The European Parliament in Strasbourg has adopted the biggest ever cross-border package of financial regulation.

The new measures will see the creation of four new authorities established by 1 January designed to detect early signs of risk within the financial system in order to avoid a repeat of the economic crisis, which followed the collapse of Lehman Brothers.

It was not an easy piece of legislation and it provoked considerable disagreement between member states and the European Parliament over how intrusive the new supervisory authorities should be.

The legislation was put together over a year - a relatively short time given the sensitivity of the issue.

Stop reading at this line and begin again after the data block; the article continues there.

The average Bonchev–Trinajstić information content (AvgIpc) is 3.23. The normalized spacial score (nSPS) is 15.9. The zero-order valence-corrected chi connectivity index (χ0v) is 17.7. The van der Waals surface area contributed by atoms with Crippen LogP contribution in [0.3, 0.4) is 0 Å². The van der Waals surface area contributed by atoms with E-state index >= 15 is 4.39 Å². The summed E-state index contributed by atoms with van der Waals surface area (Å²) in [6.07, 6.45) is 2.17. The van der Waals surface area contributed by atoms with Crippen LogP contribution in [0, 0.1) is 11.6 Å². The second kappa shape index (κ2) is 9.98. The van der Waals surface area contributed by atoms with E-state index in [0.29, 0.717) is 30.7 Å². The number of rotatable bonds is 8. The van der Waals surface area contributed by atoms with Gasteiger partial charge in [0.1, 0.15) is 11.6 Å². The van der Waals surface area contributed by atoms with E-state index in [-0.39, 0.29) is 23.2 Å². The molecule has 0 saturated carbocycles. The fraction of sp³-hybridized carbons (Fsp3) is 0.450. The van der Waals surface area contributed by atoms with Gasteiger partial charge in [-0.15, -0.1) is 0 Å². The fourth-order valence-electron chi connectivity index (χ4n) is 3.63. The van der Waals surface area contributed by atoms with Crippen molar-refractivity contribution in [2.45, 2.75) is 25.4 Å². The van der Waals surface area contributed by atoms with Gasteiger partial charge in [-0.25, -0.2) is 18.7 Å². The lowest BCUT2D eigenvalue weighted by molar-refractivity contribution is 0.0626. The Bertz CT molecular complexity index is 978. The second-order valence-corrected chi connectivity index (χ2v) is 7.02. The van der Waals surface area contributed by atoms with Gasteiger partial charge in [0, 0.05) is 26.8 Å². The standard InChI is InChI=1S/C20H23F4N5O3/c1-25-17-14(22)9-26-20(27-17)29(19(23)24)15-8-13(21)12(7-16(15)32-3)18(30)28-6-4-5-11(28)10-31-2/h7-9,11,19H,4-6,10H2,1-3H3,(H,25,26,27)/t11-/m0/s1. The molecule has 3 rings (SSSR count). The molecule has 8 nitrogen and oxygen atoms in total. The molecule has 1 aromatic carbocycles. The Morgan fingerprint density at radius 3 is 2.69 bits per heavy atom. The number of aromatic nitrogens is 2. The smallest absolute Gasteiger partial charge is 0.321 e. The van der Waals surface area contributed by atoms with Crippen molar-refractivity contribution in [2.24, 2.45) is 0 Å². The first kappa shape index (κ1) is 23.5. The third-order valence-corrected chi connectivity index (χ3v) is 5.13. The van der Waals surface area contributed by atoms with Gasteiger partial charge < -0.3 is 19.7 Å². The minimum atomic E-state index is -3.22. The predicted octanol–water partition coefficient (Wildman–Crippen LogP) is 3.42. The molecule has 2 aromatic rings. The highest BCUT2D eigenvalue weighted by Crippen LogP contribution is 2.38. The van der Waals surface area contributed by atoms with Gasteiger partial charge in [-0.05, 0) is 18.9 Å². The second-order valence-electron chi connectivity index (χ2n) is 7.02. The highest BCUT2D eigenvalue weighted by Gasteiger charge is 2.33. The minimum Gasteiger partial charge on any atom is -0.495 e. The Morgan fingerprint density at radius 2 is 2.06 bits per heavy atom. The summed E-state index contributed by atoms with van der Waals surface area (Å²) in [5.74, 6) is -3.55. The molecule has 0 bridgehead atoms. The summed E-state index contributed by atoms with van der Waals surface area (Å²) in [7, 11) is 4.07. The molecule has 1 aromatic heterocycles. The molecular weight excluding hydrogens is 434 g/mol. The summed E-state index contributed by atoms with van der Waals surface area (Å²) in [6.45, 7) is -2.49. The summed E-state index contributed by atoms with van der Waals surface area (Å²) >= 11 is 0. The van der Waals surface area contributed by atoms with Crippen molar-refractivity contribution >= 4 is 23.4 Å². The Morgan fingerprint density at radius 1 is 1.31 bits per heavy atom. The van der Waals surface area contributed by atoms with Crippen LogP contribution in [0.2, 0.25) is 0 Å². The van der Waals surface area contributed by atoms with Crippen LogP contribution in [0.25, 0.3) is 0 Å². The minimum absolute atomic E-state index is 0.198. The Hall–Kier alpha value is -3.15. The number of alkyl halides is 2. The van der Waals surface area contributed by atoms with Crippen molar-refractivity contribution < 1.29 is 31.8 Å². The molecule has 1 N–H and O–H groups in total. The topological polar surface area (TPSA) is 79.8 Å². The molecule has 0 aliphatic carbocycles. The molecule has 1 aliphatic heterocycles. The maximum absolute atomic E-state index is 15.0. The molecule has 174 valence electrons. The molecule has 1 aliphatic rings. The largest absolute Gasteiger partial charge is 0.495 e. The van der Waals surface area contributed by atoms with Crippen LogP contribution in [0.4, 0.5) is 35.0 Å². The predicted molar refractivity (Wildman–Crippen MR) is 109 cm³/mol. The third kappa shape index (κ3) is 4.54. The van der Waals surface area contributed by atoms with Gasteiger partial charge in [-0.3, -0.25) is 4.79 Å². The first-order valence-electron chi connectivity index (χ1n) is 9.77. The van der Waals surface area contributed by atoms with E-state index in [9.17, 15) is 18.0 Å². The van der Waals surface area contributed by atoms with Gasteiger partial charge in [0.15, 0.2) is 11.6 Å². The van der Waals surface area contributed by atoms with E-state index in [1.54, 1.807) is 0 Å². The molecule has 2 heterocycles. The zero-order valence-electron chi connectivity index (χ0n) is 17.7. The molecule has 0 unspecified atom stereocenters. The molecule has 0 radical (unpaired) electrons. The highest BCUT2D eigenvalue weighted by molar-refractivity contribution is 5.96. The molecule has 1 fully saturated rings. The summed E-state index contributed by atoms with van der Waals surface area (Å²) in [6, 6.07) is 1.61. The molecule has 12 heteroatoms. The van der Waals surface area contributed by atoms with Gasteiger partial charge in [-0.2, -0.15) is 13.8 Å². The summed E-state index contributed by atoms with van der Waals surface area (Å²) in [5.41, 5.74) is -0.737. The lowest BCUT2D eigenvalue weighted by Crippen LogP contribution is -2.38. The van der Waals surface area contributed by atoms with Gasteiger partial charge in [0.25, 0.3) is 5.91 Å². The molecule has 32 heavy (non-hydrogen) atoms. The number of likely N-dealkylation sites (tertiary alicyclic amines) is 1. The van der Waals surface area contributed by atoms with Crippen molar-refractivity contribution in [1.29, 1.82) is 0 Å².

In a landmark vote, MEPs agreed a new European Systemic Risk Board, a new network of national financial supervisors, and a further trio of supervisory authorities for banking, securities and insurance with seats in London, Paris and Frankfurt.

It is the biggest cross-border financial regulation package ever and its authors hope it will instil greater transparency into the system.

The new bodies will take action against cross-border financial institutions which pose a systemic risk through toxic products, reckless lending or poor capitalisation.

The European Systemic Risk Board, or ESRB, will be headed by European Central Bank President Jean Claude Trichet for five years.

It will involve all the heads of Europe's central banks, including Irish Governor Patrick Honohan.

They will have particular scrutiny over large cross-border European banks with subsidiaries in different members states, and will adjudicate on who picks up the tab if one gets into trouble.

Meanwhile, Peter Nyberg has been appointed as the only member of the Commission of Investigation into the banking sector in Ireland.

The Commission has been given six months to complete its report.